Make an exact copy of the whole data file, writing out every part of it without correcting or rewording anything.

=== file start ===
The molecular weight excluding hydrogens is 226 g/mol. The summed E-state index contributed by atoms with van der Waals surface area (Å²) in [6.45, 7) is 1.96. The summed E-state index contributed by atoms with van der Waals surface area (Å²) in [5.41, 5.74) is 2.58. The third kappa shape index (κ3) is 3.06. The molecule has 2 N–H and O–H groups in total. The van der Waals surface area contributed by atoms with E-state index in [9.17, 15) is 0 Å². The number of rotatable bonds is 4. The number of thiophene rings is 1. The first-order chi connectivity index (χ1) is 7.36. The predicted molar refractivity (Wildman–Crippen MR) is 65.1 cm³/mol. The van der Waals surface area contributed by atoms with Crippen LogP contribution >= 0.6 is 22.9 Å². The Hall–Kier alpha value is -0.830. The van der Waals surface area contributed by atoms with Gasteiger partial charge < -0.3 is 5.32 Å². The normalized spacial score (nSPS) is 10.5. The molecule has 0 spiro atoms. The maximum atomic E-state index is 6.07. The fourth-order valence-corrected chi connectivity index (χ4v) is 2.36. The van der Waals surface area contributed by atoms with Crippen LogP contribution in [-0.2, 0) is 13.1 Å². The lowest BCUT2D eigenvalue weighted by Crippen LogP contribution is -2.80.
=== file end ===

The molecular weight excluding hydrogens is 226 g/mol. The summed E-state index contributed by atoms with van der Waals surface area (Å²) in [6.45, 7) is 1.96. The summed E-state index contributed by atoms with van der Waals surface area (Å²) in [5.41, 5.74) is 2.58. The third kappa shape index (κ3) is 3.06. The molecule has 2 N–H and O–H groups in total. The van der Waals surface area contributed by atoms with E-state index in [9.17, 15) is 0 Å². The number of rotatable bonds is 4. The number of thiophene rings is 1. The first-order chi connectivity index (χ1) is 7.36. The predicted molar refractivity (Wildman–Crippen MR) is 65.1 cm³/mol. The van der Waals surface area contributed by atoms with Crippen LogP contribution >= 0.6 is 22.9 Å². The Hall–Kier alpha value is -0.830. The van der Waals surface area contributed by atoms with Gasteiger partial charge < -0.3 is 5.32 Å². The normalized spacial score (nSPS) is 10.5. The molecule has 0 spiro atoms. The maximum atomic E-state index is 6.07. The fourth-order valence-corrected chi connectivity index (χ4v) is 2.36. The van der Waals surface area contributed by atoms with Crippen LogP contribution in [-0.2, 0) is 13.1 Å². The lowest BCUT2D eigenvalue weighted by Crippen LogP contribution is -2.80.